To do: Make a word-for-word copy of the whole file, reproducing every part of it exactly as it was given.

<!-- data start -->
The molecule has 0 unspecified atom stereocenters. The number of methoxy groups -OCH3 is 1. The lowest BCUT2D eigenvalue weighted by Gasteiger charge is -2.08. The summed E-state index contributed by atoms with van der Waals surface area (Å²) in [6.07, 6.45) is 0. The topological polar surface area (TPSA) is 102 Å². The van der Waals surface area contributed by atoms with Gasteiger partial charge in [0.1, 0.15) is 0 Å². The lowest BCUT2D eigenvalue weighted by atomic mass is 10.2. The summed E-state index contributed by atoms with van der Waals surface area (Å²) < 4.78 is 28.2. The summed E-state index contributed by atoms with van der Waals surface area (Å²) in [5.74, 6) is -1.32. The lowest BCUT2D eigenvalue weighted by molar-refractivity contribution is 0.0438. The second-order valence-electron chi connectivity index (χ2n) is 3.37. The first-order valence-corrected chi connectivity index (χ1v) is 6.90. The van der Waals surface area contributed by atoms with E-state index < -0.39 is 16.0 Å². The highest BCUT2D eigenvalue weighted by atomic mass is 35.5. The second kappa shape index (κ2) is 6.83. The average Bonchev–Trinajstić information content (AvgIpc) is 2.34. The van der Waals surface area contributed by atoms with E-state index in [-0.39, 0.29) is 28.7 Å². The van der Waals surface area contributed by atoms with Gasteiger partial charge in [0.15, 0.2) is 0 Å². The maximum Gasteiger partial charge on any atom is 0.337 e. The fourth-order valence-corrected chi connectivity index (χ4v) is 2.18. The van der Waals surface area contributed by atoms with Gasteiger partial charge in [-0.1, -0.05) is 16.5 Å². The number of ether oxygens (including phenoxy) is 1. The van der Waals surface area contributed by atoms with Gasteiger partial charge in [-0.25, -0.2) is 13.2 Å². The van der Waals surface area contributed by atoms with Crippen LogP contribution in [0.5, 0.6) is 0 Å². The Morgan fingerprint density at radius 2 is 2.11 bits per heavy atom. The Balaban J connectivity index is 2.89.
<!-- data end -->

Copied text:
The molecule has 0 unspecified atom stereocenters. The number of methoxy groups -OCH3 is 1. The lowest BCUT2D eigenvalue weighted by Gasteiger charge is -2.08. The summed E-state index contributed by atoms with van der Waals surface area (Å²) in [6.07, 6.45) is 0. The topological polar surface area (TPSA) is 102 Å². The van der Waals surface area contributed by atoms with Gasteiger partial charge in [0.1, 0.15) is 0 Å². The lowest BCUT2D eigenvalue weighted by atomic mass is 10.2. The summed E-state index contributed by atoms with van der Waals surface area (Å²) < 4.78 is 28.2. The summed E-state index contributed by atoms with van der Waals surface area (Å²) in [5.74, 6) is -1.32. The lowest BCUT2D eigenvalue weighted by molar-refractivity contribution is 0.0438. The second-order valence-electron chi connectivity index (χ2n) is 3.37. The first-order valence-corrected chi connectivity index (χ1v) is 6.90. The van der Waals surface area contributed by atoms with E-state index < -0.39 is 16.0 Å². The highest BCUT2D eigenvalue weighted by atomic mass is 35.5. The second kappa shape index (κ2) is 6.83. The average Bonchev–Trinajstić information content (AvgIpc) is 2.34. The van der Waals surface area contributed by atoms with E-state index in [-0.39, 0.29) is 28.7 Å². The van der Waals surface area contributed by atoms with Gasteiger partial charge in [0.15, 0.2) is 0 Å². The maximum Gasteiger partial charge on any atom is 0.337 e. The fourth-order valence-corrected chi connectivity index (χ4v) is 2.18. The van der Waals surface area contributed by atoms with Gasteiger partial charge in [-0.1, -0.05) is 16.5 Å². The number of ether oxygens (including phenoxy) is 1. The van der Waals surface area contributed by atoms with Gasteiger partial charge in [-0.25, -0.2) is 13.2 Å². The van der Waals surface area contributed by atoms with Crippen LogP contribution in [0.5, 0.6) is 0 Å². The Morgan fingerprint density at radius 2 is 2.11 bits per heavy atom. The Balaban J connectivity index is 2.89.